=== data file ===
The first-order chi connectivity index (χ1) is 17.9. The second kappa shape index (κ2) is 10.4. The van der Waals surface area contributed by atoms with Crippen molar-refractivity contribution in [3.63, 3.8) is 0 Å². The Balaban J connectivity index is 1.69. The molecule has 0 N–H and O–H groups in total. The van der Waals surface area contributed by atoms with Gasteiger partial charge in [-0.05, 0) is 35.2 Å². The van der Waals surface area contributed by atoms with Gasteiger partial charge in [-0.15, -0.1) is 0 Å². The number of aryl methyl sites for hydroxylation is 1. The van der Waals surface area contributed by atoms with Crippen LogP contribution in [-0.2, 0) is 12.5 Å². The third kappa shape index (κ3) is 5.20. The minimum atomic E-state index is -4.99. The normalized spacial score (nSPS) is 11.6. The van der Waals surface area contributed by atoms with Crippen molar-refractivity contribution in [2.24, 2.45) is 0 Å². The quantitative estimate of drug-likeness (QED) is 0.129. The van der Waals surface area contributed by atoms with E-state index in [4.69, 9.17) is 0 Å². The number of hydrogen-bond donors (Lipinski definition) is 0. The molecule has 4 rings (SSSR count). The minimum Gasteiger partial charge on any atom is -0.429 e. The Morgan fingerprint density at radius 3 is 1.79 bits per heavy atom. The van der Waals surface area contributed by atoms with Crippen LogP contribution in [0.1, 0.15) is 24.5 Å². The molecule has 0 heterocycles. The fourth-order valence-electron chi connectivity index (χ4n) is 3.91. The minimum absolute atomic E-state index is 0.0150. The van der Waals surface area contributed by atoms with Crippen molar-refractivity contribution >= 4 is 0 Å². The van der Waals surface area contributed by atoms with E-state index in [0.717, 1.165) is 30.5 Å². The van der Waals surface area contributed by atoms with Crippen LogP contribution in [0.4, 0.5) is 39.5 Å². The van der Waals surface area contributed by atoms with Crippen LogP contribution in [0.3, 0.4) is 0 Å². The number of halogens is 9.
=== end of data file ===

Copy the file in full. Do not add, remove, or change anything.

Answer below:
The first-order chi connectivity index (χ1) is 17.9. The second kappa shape index (κ2) is 10.4. The van der Waals surface area contributed by atoms with Crippen molar-refractivity contribution in [3.63, 3.8) is 0 Å². The Balaban J connectivity index is 1.69. The molecule has 0 N–H and O–H groups in total. The van der Waals surface area contributed by atoms with Gasteiger partial charge in [-0.05, 0) is 35.2 Å². The van der Waals surface area contributed by atoms with Gasteiger partial charge in [-0.15, -0.1) is 0 Å². The number of aryl methyl sites for hydroxylation is 1. The van der Waals surface area contributed by atoms with Crippen LogP contribution in [-0.2, 0) is 12.5 Å². The third kappa shape index (κ3) is 5.20. The minimum atomic E-state index is -4.99. The normalized spacial score (nSPS) is 11.6. The van der Waals surface area contributed by atoms with Crippen molar-refractivity contribution in [2.24, 2.45) is 0 Å². The quantitative estimate of drug-likeness (QED) is 0.129. The van der Waals surface area contributed by atoms with E-state index in [4.69, 9.17) is 0 Å². The number of hydrogen-bond donors (Lipinski definition) is 0. The molecule has 4 rings (SSSR count). The minimum Gasteiger partial charge on any atom is -0.429 e. The Morgan fingerprint density at radius 3 is 1.79 bits per heavy atom. The van der Waals surface area contributed by atoms with Crippen LogP contribution in [0.1, 0.15) is 24.5 Å². The molecule has 0 heterocycles. The fourth-order valence-electron chi connectivity index (χ4n) is 3.91. The minimum absolute atomic E-state index is 0.0150. The van der Waals surface area contributed by atoms with Crippen molar-refractivity contribution >= 4 is 0 Å². The van der Waals surface area contributed by atoms with E-state index in [0.717, 1.165) is 30.5 Å². The van der Waals surface area contributed by atoms with Crippen LogP contribution in [0.4, 0.5) is 39.5 Å². The van der Waals surface area contributed by atoms with Crippen LogP contribution in [0.3, 0.4) is 0 Å². The number of halogens is 9.